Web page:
Earth's Journal

Biosphere Journal Entry

Whales Stranded in Australia (December 1, 2003)

sperm whale

Photo of sperm whale by Keith Mullin courtesy U.S. Fish and Wildlife Service.

Ten sperm whales stranded on the shores of Finders Island, part of the Australian state of Tasmania found south of the mainland. Nine of the whales died. The tenth was towed out to sea by rescuers using a fishing net. It managed to swim to the safety of deeper waters.

Last week, more than one-hundred pilot whales and ten dolphins died in another beaching in Tasmania.

The reasons for whale beachings are not always clear. In some cases, the mammals may be chasing prey too close to shore. Some beachings have been linked to a heart ailment. Some stranded whales have been found with enlarged and weakened hearts.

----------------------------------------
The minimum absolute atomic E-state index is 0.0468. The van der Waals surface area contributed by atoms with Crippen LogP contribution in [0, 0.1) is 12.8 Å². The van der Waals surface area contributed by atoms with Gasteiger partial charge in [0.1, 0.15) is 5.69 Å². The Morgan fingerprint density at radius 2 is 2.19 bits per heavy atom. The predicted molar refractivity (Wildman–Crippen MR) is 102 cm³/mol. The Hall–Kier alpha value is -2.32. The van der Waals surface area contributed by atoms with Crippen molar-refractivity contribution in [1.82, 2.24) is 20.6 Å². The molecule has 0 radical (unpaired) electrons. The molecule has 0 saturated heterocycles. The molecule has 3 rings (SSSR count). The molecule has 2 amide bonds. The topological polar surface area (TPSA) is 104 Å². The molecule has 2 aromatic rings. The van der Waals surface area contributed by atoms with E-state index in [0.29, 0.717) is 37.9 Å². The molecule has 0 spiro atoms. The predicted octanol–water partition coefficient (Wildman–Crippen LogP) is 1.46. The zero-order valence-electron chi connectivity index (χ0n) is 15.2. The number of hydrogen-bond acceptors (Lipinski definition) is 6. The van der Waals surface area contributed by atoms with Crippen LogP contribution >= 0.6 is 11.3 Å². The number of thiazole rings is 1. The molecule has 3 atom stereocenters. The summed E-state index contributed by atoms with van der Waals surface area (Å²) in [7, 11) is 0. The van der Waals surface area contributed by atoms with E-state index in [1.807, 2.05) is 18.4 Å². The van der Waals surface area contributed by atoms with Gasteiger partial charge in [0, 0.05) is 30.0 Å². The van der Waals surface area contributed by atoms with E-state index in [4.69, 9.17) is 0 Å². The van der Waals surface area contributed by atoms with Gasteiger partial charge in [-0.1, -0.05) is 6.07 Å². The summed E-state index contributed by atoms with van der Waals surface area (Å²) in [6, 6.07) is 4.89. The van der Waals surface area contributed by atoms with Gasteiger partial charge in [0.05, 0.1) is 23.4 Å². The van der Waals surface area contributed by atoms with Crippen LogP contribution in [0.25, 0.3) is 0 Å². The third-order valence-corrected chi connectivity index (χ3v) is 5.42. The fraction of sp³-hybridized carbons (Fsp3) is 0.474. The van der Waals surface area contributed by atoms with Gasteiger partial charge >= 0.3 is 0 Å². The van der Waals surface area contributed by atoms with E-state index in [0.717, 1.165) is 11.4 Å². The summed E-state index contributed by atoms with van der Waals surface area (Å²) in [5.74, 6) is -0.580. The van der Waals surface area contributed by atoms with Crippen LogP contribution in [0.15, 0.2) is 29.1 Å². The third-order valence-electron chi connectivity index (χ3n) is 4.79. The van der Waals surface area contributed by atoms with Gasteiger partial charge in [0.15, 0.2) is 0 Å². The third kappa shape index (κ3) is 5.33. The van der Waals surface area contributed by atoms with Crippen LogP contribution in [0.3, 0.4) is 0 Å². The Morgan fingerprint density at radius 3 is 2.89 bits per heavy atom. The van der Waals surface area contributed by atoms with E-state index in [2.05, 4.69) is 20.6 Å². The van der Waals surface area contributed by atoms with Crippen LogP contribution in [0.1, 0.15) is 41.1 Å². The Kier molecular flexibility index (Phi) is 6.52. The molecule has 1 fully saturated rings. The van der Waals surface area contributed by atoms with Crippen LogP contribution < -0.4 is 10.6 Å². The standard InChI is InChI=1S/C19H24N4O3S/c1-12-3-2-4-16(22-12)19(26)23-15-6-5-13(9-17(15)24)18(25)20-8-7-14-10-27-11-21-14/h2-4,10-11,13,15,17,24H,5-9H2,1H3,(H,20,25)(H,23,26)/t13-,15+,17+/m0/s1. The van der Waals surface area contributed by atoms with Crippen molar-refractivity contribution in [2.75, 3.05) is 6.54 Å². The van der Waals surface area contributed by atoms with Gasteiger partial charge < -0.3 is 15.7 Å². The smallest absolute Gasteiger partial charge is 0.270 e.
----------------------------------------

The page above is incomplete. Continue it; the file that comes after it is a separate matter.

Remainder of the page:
Other research links beachings to infections with parasitic worms that may affect the mammals' navigation systems. In recent years, some whales appear to have stranded from high-energy sonar tests that may disorient them and damage their ears.

Sperm whales are the largest of the world's toothed whales. They can measure up to 60 feet (18 meters) in length. The whales live in deep waters and can dive as deep as two miles (3,200 meters) for two hours.